Reconstructing the Neanderthal Mind in a Dish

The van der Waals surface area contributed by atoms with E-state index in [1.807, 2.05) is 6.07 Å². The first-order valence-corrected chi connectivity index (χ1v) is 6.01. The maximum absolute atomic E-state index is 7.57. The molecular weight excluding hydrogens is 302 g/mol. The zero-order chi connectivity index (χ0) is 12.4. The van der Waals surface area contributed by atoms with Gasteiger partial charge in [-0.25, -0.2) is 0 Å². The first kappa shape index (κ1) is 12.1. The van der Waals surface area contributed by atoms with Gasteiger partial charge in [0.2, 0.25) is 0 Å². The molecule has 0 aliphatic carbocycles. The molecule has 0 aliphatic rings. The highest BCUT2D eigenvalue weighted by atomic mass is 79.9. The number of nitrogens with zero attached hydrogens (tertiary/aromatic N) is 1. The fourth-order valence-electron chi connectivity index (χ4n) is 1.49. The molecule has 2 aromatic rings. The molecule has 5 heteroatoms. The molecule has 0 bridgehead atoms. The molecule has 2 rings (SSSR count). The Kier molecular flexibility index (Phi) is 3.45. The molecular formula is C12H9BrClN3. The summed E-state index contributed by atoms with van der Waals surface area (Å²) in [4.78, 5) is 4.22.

The complexity of the human brain, with thousands of neuronal types, permits the development of sophisticated behavioral repertoires, such as language, tool use, self-awareness, symbolic thought, cultural learning and consciousness in a short period of evolutionary time. Understanding what produces such complex network system during brain development has been a longstanding challenge for neuroscientists and may bring insights into the evolution of human cognition. Human pluripotent stem cells have the ability to differentiate in specialized in different cell types and tissues. From these pluripotent state, it is possible to generate organoid models, simplified representations of the human brain. We have been using brain-model technology (BMT) combined with genome editing to gain insights on several biological processes, such as human neurodevelopment and evolution. The reconstruction of human network activity evolving in a dish can help to understand how neural network oscillations might contribute to human imagination. Our findings suggest a potential bridge to the gap between the microscale in vitro neural networks electrophysiology and the live human brain.